OP - so sorry that you're going through this - it sounds to be such a difficult situation. I have some personal experience of a 'right to die' issue and know from bitter experience that many doctors and the system are (unsurprisingly) ill equipped to deal with this.
How are you coping?

Lanaorana1 Mon 17-Oct-16 19:43:00

It's early days yet. Don't despair. There's no reason why she won't make a full recovery by the sounds of things. I'm so sorry if I sounded unsympathetic, I was simply trying to be clear about the law, which can sound very cold at times.

Myusernameismyusername Mon 17-Oct-16 19:46:42

They really are not equipped for this right to withdraw, it's a really cloudy subject because of the UK laws. Do not resuscitate is very different to withdrawing treatment, especially when mental health issues are involved.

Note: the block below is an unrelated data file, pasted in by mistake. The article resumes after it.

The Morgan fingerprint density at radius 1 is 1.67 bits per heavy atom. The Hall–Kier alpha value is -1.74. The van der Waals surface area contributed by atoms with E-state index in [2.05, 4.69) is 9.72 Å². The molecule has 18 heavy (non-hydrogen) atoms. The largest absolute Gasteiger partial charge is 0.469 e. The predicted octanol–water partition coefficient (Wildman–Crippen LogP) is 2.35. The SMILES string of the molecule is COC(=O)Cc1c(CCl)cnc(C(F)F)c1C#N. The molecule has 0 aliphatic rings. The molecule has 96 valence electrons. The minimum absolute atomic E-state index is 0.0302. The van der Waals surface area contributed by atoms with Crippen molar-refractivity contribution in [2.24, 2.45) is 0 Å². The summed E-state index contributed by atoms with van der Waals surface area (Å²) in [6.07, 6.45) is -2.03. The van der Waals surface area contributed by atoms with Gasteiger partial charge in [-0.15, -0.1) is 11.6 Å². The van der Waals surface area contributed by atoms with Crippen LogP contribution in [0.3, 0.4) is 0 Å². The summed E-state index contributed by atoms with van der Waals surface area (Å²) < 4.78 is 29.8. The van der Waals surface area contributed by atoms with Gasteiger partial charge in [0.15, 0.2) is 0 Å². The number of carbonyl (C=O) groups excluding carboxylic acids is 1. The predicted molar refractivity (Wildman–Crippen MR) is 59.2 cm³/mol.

It might help OP to get some further advice on this and I wonder if PALs can put you in touch with anyone

turnaroundbrighteyes Mon 17-Oct-16 20:19:49

MyUser, no, my first thought was that it was medication affecting her. Thought maybe a strong anti-depressant as they'd said she was complying with all treatment now, but, no, all shes prescribed is vitamins and oxygen and they dont seem concerned when the nasal oxygen falls out....

lana its ok, winced a bit, but good to get different opinions.

Interesting points about right to die shes always been pro-choice and very different to me, but also very supportive of others having the death of their choice when terminally ill (obviously different to this, but for background).

Louis - suddenly very tearful tonight, thanks

Myusernameismyusername Mon 17-Oct-16 20:37:20

We don't have a clear right to die pathway in the UK. The Liverpool care pathway I think wasn't working either, and that was for end of life care but there are end of life protocols and laws, but no so much with this issue - it's one thing believing in it but another in practice.

louisatwo Mon 17-Oct-16 21:13:16

OP - it's a gruelling experience watching someone you love decide they no longer wish to continue living. I have no wise words but, depending on what happens there are people and organisations with some experience who could be of support. Wishing you well.